When phylloxera broke out in Europe in the 1860s and 70s, many of the resistant hybrid vines in North America were uprooted and shipped across the Atlantic to save the European wine industry. The unfortunate consequence was that most plantings of Herbemont (and several other American varieties) were destroyed. In the 1920s, Prohibition disrupted winemaking in the US. When the industry took off again in the 1930s, tastes had changed and high-quality dry wines had fallen out of favor. When high-quality wine started to become popular again, in the latter half of the 20th century, European Vitis vinifera varieties were often emphasized at the expense of American varieties such as Herbemont. Just a handful of producers still make Herbemont wines. Thankfully, efforts are now underway to reintroduce and promote the Herbemont grape in several states across the South.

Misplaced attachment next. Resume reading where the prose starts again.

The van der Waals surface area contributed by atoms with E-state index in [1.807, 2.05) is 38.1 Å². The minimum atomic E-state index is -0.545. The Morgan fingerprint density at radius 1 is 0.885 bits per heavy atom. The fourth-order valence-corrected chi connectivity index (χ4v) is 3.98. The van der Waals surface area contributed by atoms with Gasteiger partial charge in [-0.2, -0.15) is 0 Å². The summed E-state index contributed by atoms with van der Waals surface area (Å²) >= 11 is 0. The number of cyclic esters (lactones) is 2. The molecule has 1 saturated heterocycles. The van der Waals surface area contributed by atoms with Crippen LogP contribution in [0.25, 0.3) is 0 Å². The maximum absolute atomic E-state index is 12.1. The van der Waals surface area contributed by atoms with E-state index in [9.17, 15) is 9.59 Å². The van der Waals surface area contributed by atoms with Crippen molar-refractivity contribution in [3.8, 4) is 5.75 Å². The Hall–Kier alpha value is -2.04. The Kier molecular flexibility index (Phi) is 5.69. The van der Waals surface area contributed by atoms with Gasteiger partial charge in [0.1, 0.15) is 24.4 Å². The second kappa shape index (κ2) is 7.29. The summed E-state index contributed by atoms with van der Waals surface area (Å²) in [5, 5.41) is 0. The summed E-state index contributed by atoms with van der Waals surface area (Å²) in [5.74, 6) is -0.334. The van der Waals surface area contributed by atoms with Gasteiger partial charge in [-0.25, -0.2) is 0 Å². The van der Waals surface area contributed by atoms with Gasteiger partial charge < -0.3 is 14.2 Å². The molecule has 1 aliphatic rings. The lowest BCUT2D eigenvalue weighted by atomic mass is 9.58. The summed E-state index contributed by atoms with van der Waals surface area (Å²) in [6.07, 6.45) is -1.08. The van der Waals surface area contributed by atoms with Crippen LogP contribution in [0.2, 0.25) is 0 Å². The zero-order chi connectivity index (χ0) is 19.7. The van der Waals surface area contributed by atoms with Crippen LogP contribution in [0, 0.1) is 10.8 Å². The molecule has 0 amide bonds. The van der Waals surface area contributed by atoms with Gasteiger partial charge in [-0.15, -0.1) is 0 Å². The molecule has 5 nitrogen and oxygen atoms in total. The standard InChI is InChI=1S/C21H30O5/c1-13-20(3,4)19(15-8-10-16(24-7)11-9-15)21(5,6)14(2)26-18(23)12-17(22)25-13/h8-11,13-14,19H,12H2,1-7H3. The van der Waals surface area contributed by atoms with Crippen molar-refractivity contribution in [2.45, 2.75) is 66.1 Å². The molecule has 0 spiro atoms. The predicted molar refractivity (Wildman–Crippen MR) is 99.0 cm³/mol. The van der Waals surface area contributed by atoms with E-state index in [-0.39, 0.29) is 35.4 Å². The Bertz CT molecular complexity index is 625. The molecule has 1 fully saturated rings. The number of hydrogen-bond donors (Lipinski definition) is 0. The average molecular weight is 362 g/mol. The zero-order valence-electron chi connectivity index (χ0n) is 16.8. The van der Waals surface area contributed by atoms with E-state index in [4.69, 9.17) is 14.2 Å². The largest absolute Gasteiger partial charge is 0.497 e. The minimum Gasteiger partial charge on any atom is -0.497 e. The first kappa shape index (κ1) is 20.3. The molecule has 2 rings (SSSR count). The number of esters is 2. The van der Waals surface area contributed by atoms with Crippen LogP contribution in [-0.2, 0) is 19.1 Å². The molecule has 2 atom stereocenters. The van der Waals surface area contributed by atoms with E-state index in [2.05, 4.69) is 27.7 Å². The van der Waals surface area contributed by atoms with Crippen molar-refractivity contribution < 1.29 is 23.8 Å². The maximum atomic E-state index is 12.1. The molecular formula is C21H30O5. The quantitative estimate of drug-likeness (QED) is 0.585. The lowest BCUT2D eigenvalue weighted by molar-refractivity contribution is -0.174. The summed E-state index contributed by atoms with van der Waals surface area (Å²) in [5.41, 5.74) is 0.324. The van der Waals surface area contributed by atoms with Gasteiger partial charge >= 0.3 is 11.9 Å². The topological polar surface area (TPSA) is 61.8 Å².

It now turns out, one place they might reintroduce it from is South Africa.
These two simple tests provide good preliminary evidence that the 95-year old Wynberg Village grapevine is probably an ancient clone of the true original Herbemont hybrid rootstock cultivar, which I believe is in real danger of becoming extinct for historical reasons.
Though of course there are also genebanks.